In 2015, commercial buildings used nearly 20 percent of total energy in the United States—more than half of which is consumed by small- and medium-sized buildings under 100,000 square feet, according to the DOE. These small businesses consist of retail stores, offices, coffee shops, restaurants, and service and goods companies that are the backbones of their communities. Unfortunately, because their owners tend to fill multiple roles, they typically lack the time and resources needed to tap into the wealth of efficiency opportunities that exist today.
To address this problem, IMT and COSE engaged a diverse set of businesses—ranging from owners wanting to revamp old industrial facilities, to design and build companies looking to add sustainability clauses to leases for its properties, to a pastor of a church seeking lower heating and cooling costs for his congregation and nonprofit tenants, and many others—to learn of and document best practices underway.
One example highlighted in the resource guide was the program’s engagement with The Coffee House, an independent small business in a building owned by Case Western Reserve University. With a long-term lease ending, and negotiations for a renewal on the horizon, it represented a perfect opportunity for COSE and IMT to work with The Coffee House on energy-saving modifications to its lease to reduce utility costs. The resulting efforts uncovered strategies that are projected to reap nearly $3,000 in annual utility and operations and maintenance savings with a simple payback of less than three years.
"Working with COSE and IMT helped me see how we were already using some green leasing ideas in our lease," said Eric Meyer, manager of The Coffee House. "Having Case Western as a landlord, we have been able to use the guidance of the Cleveland Energy-Aligned Leasing Program to ensure our new lease will have language that includes us in the greater sustainability plans of the University, and thereby benefiting both parties."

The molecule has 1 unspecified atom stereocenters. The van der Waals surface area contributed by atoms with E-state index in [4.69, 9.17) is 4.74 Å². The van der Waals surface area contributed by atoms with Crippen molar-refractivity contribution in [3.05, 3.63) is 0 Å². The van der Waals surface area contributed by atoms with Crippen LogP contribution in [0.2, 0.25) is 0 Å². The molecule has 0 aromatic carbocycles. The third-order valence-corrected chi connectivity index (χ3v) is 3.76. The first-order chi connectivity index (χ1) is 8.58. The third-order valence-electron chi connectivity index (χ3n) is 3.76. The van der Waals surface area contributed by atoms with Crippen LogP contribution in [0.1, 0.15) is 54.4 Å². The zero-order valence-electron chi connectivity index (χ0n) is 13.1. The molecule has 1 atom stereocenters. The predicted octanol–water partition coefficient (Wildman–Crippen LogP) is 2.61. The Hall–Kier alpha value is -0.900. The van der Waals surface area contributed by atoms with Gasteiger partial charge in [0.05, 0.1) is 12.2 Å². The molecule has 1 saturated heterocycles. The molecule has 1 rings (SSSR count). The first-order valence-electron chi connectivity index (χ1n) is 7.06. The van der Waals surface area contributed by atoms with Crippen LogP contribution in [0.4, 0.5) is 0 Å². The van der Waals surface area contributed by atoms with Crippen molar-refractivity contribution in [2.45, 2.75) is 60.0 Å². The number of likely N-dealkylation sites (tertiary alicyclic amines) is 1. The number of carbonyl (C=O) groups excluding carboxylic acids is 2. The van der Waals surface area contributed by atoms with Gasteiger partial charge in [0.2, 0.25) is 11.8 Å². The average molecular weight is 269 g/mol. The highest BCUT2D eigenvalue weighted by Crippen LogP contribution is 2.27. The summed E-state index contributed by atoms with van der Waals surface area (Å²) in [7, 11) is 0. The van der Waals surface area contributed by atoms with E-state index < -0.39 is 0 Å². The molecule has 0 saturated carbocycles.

To download a .PDF of the resource guide and additional case studies, visit: http://www.imt.org/resources/detail/resource-guide-making-efficiency-work-for-you
To view the resource guide in Uberflip, visit: https://cose.uberflip.com/i/674800-making-efficiency-work-for-you-a-resource-guide
To view the six case studies that document best practices underway in Cleveland, visit: https://cose.uberflip.com/h/c/257907-energy-case-studies
ABOUT IMT: The Institute for Market Transformation (IMT) is a Washington, D.C.-based nonprofit organization promoting energy efficiency, green building, and environmental protection in the United States and abroad. IMT seeks to ignite greater investment in energy efficiency in the building sector through activities including technical and market research, policy and program development and deployment, and promotion of best practices and knowledge exchange.
IMT’s Market Engagement program is a national leader in developing and executing projects that target the landlord-tenant relationship as a leverage point to generate energy savings.
For more information, visit imt.org and follow us on Twitter at @IMT_speaks.
ABOUT COSE: For more than 40 years, the Council of Smaller Enterprises has protected and advocated for small businesses in the region. Through a deep understanding of small businesses, COSE provides the right solutions and resources to help its members succeed – every day – because small business growth and success is the organization’s priority.
COSE has developed pathways to enable all size businesses to achieve improved energy efficiency, budget certainty, and cash flow, while reducing energy demand. COSE makes use of American Society of Heating, Refrigerating, and Air-Conditioning Engineers (ASHRAE) Level II energy assessments and provides the savings and costs analyses of all practical energy efficiency measures for its customers, along with proposed changes to operations and maintenance procedures.